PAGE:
According to some recent studies people with low levels of vitamin D appear to have an increased risk for developing type 2 diabetes, even if they aren’t overweight or obese. Thus making sure that we maintain the normal level of vitamin D in our bodies is an essential step in the prevention of onset of diabetes, among other health disorders.

Biotin is a water-soluble a vitamin of the B family. It is essential for healthy hair, nails and skin. Some symptoms of biotin deficiency (although rare) include hair loss, dry skin, a scaly rash around the eyes or mouth, dry eyes, fatigue, and depression. It is also required for proper protein, carbohydrate, and fat metabolism from foods. Its key role in human metabolism makes it an important substance in the prevention of developing metabolic diseases such as type 2 diabetes. Its very good safety profile helped researchers use biotin as a supplemental treatment in diabetic patients, many times combined with chromium, even in very large doses achieving measurable reductions in blood glucose.

Milk thistle and its main polyfenolic active compound silymarin (a mix of silibin, isosilibin, silichristin and silidianin) is one of the most extensively studied herbs. Over 300 scientific studies and literature reference on its chemistry and possible applications exists.

In laboratory studies, silymarin has been found to stabilize cell membranes, thus preventing toxic chemicals from entering the cell and to stimulate synthesis and activity of enzymes responsible for detoxification and antioxidant activity. It has been used by herbalists for many years for its liver protective properties in diseases like acute and chronic liver disease, hepatitis C, alcohol-related liver problems. Apart from its use in liver disorders, milk thistle has recently gained attention due to its hypoglycemic and hypolipidemic properties. A substance from milk thistle (silibin) has been shown to possess PPARγ agonist properties. PPARγ is the molecular target of the well-known antidiabetic drugs thiazolidinediones that are used clinically as insulin sensitizers to lower blood glucose levels in diabetes type 2 patients. Indeed silimaryn when used in small clinical trials managed to reduce fasting blood glucose and mean daily glucose levels and in some cases cholesterol and triglycerides in patients with type 2 diabetes.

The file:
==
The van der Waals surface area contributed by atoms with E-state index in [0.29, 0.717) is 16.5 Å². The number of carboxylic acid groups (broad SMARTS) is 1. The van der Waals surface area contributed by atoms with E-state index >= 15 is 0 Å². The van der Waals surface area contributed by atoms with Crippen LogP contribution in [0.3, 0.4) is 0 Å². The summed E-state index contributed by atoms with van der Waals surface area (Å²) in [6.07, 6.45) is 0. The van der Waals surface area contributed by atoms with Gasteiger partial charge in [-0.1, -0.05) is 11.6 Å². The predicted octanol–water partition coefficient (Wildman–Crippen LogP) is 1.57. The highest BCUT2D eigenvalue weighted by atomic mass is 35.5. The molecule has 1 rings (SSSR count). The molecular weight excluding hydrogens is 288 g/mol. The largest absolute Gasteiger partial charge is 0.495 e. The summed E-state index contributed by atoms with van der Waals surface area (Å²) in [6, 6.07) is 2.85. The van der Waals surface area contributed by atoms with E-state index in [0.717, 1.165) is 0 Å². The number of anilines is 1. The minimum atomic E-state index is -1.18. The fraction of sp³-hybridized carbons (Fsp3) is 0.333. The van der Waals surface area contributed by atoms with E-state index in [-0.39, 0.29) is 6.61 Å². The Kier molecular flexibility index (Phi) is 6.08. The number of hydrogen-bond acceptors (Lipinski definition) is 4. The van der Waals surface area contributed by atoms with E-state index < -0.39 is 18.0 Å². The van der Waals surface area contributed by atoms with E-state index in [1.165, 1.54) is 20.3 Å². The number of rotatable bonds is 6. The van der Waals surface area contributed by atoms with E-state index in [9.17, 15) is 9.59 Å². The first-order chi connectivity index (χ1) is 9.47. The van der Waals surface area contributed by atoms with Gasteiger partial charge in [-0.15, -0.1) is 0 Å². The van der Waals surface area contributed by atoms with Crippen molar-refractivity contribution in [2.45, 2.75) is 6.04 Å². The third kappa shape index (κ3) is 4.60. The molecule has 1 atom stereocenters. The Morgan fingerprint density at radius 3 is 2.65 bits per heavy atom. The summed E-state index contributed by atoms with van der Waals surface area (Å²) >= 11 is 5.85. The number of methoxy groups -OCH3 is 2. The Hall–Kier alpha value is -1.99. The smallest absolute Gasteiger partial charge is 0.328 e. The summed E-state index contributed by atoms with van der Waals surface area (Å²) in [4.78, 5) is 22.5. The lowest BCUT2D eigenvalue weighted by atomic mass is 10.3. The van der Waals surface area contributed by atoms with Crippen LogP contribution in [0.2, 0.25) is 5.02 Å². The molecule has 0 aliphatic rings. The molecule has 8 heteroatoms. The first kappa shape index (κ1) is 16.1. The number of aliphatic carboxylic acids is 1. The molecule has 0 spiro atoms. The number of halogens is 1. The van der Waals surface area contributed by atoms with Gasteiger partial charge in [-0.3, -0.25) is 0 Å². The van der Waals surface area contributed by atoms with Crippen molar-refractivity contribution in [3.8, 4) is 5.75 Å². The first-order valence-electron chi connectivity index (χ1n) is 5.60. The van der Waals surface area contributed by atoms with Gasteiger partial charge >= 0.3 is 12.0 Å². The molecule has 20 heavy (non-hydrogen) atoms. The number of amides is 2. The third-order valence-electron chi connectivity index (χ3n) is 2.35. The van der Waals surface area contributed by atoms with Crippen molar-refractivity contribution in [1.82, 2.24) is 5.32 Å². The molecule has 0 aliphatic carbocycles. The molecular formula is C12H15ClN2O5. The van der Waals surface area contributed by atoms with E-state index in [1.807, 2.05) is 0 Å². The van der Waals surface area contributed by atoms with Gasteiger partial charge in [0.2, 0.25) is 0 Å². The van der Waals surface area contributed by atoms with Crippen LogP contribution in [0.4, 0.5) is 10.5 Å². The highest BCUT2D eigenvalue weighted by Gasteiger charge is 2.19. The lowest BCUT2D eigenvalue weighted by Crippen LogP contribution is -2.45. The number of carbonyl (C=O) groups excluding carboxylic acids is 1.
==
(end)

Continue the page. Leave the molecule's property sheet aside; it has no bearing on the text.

Glucomannan is a soluble, bulk-forming fiber derived from the root of the potato alike plant Amorphophallus konjac.

It has been used for hundreds of years in traditional Chinese and Asian medicine for the treatment asthma, cough, burns, haematological and skin disorders.

Over the past three decades konjac glucomannan has been imported on a relatively small scale into the United States and Europe, both as a food additive and a dietary supplement.

Clinical studies have demonstrated that supplementing the diet with konjac glucomannan significantly lowers plasma cholesterol, improves carbohydrate metabolism, bowel movement and colonic ecology. Preliminary evidence suggests that glucomannan may aid in weight loss possibly by promoting satiety and weight loss.

Glucommanan should be taken with lots of water or other fluids. The intake should be avoided by people with difficulties in swallowing. For those who also follow a supplementary therapy with natural fibers the consumption of water is highly recommended.

Cinnamon is a spice that has been used by herbalists for hundreds of years mainly for its soothing effects in gastrointestinal system. Research suggests that cinnamon helps control blood sugar in people with type 2 diabetes by lowering levels of fasting plasma glucose. Lipid lowering effects, reduction of blood pressure, antioxidant activity and antibacterial action are some more positive health outcomes of cinnamon.